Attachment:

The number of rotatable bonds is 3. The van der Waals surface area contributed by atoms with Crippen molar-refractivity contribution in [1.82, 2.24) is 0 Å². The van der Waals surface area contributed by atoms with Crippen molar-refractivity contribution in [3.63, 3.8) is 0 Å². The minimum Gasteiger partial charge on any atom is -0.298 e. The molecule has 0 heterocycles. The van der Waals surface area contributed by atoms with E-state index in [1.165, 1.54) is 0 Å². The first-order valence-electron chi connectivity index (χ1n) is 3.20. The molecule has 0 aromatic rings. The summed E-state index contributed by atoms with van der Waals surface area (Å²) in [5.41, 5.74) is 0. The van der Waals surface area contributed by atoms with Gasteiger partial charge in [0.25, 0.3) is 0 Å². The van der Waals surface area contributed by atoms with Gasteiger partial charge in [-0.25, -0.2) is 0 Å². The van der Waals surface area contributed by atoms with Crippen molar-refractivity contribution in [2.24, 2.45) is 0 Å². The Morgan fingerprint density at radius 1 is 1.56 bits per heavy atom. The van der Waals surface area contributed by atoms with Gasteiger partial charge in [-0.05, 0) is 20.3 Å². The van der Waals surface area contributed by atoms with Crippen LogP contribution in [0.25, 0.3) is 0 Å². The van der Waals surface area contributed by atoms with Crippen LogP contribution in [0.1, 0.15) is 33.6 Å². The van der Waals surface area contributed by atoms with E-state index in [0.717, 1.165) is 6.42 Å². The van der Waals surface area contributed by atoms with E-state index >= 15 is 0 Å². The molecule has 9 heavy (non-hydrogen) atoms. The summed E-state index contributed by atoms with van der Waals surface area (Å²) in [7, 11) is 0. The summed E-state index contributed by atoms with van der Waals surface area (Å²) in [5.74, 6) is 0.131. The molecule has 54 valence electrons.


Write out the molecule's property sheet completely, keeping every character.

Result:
The number of rotatable bonds is 3. The van der Waals surface area contributed by atoms with Crippen molar-refractivity contribution in [1.82, 2.24) is 0 Å². The van der Waals surface area contributed by atoms with Crippen molar-refractivity contribution in [3.63, 3.8) is 0 Å². The minimum Gasteiger partial charge on any atom is -0.298 e. The molecule has 0 heterocycles. The van der Waals surface area contributed by atoms with E-state index in [1.165, 1.54) is 0 Å². The first-order valence-electron chi connectivity index (χ1n) is 3.20. The molecule has 0 aromatic rings. The summed E-state index contributed by atoms with van der Waals surface area (Å²) in [5.41, 5.74) is 0. The van der Waals surface area contributed by atoms with Gasteiger partial charge in [0.25, 0.3) is 0 Å². The van der Waals surface area contributed by atoms with Gasteiger partial charge in [-0.25, -0.2) is 0 Å². The van der Waals surface area contributed by atoms with Crippen molar-refractivity contribution in [2.24, 2.45) is 0 Å². The Morgan fingerprint density at radius 1 is 1.56 bits per heavy atom. The van der Waals surface area contributed by atoms with Gasteiger partial charge in [-0.05, 0) is 20.3 Å². The van der Waals surface area contributed by atoms with Crippen LogP contribution in [0.25, 0.3) is 0 Å². The van der Waals surface area contributed by atoms with Crippen LogP contribution in [0.1, 0.15) is 33.6 Å². The van der Waals surface area contributed by atoms with E-state index in [0.717, 1.165) is 6.42 Å². The van der Waals surface area contributed by atoms with E-state index >= 15 is 0 Å². The molecule has 9 heavy (non-hydrogen) atoms. The summed E-state index contributed by atoms with van der Waals surface area (Å²) in [7, 11) is 0. The summed E-state index contributed by atoms with van der Waals surface area (Å²) in [5.74, 6) is 0.131. The molecule has 54 valence electrons.